FLAMINIAS FOR THE CARABINIERI

FLAMINIAS FOR THE CARABINIERI

16 Jul, 2017

Aus unserem Archiv: Im Jahr 2013 stellte Bruce Lindsay aus Australien lancianews eine Reihe von Artikeln zur Verfügung, in welchen er korrespondierend zu seinem Buch „70 Years of Trailblazing“ aus dem Jahr 2009 herausragende Modelle der Marke Lancia von den 1930er bis in die 1970er-Jahre umfassend beschreibt und bewertet. Wir werden nun in unregelmäßigen Abständen diese Berichte wieder bringen.

Dritter Beitrag über sehr spezielle Flaminias

Avid eBay watchers may have noticed – perhaps as recently as 2010 – a Dutch vendor offering what he described as “3-litre” Flaminia engine and cylinder block, which he claimed were installed in berlinas built specially for the Italian Carabinieri.

While the works certainly built 11 Speciale versions for police pursuit use, available evidence suggests they were fitted with 2.5-litre engines uprated by Nardi, whose headquarters were within walking distance of the Lancia HQ. The stock Flaminia berlina, with the 813.00 engine, produced 102 bhp with its downdraught Solex 35PAAI carburettor, while the 823.10 engine of the Speciale managed 140 bhp from the same capacity. Modifications included radical valve-timing and triple Weber DCNL carburettors, anticipating their use on the 3C Flaminias in 2.5- and 2.8-litre forms from late 1961.

Martin Cliffe from Omicron Engineering in the UK, when quizzed about the possibility of there being Flaminias of 3-litres, calculated that opening out the 2.5 to 3.0 litres would be physically impossible, since there is simply not enough metal in the cylinder block to allow for bores and water jackets. It is probably for this reason that, when Fessia finally accepted that the early cars needed more grunt, the furthest he could expand the capacity was to 2.775 cc.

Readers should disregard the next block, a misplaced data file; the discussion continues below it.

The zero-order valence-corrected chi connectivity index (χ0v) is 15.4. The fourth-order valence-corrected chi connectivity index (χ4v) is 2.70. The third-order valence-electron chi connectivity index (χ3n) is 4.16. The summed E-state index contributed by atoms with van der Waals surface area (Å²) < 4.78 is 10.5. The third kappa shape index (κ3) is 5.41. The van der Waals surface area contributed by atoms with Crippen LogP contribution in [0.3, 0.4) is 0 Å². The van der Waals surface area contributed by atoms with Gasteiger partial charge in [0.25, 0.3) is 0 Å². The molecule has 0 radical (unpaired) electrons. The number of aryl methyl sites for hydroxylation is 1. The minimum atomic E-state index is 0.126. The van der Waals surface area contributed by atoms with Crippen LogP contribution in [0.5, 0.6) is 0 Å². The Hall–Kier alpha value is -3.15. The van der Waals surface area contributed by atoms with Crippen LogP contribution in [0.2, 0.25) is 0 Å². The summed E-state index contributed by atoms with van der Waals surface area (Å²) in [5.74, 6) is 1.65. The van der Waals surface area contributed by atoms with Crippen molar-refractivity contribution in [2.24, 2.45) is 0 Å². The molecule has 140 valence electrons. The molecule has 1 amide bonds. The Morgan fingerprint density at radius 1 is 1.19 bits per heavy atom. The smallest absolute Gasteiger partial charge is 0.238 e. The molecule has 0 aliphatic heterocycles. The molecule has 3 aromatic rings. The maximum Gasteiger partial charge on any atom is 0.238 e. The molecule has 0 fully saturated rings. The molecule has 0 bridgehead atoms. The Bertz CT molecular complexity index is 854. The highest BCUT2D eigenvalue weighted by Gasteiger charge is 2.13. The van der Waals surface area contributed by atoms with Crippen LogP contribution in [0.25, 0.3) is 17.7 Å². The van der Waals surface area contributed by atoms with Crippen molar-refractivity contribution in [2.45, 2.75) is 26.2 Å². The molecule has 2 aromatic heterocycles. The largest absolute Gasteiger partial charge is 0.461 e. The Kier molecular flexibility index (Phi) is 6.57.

Thanks to Graham O’Connor and an original Nardi-marked photo from the Lambda Motors collection, we can see that the installation was markedly different to the factory’s 3C set-up.

I have been unable to locate a photograph of a Flaminia in Carabinieri livery, but contemporary reports tell that they were painted the usual dull khaki colour all over, and were fitted with blue warning lights on the roof centre. Otherwise the cars’ specification appears to have been stock, including their gear ratios and final drive. However thanks largely to the altered valve timing, the engines revved to 5.600 rpm instead of the standard car’s 4.800 rpm, which would have given a useful increase in maximum speed as well as more spirited acceleration.

But a 3-litre Flaminia? Highly unlikely.

Bruce Lindsay / 12.2013

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